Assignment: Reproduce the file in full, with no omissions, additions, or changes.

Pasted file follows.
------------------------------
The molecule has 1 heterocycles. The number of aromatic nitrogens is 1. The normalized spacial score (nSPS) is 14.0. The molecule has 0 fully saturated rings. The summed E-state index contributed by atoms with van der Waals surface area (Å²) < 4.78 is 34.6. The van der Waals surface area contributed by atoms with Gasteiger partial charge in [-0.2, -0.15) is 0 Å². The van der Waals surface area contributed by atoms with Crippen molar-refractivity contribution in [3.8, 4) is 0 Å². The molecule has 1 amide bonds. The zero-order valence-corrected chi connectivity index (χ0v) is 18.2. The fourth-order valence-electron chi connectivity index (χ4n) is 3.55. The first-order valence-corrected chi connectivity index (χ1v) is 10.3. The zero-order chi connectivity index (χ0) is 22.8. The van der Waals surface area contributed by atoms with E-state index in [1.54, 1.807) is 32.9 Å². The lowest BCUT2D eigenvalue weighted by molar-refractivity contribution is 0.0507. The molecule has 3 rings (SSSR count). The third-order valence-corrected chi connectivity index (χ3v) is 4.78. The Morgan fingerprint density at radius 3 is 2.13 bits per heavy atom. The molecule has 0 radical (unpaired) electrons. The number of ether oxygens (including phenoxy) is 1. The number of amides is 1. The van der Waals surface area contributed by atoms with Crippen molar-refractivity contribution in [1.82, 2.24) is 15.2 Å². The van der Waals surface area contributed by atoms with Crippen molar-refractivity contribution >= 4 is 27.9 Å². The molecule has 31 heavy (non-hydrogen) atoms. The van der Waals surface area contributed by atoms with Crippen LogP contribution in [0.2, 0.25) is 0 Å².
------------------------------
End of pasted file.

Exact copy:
The molecule has 1 heterocycles. The number of aromatic nitrogens is 1. The normalized spacial score (nSPS) is 14.0. The molecule has 0 fully saturated rings. The summed E-state index contributed by atoms with van der Waals surface area (Å²) < 4.78 is 34.6. The van der Waals surface area contributed by atoms with Gasteiger partial charge in [-0.2, -0.15) is 0 Å². The van der Waals surface area contributed by atoms with Crippen molar-refractivity contribution in [3.8, 4) is 0 Å². The molecule has 1 amide bonds. The zero-order valence-corrected chi connectivity index (χ0v) is 18.2. The fourth-order valence-electron chi connectivity index (χ4n) is 3.55. The first-order valence-corrected chi connectivity index (χ1v) is 10.3. The zero-order chi connectivity index (χ0) is 22.8. The van der Waals surface area contributed by atoms with E-state index in [1.54, 1.807) is 32.9 Å². The lowest BCUT2D eigenvalue weighted by molar-refractivity contribution is 0.0507. The molecule has 3 rings (SSSR count). The third-order valence-corrected chi connectivity index (χ3v) is 4.78. The Morgan fingerprint density at radius 3 is 2.13 bits per heavy atom. The molecule has 0 radical (unpaired) electrons. The number of ether oxygens (including phenoxy) is 1. The number of amides is 1. The van der Waals surface area contributed by atoms with Crippen molar-refractivity contribution in [1.82, 2.24) is 15.2 Å². The van der Waals surface area contributed by atoms with Crippen molar-refractivity contribution >= 4 is 27.9 Å². The molecule has 31 heavy (non-hydrogen) atoms. The van der Waals surface area contributed by atoms with Crippen LogP contribution in [0.2, 0.25) is 0 Å².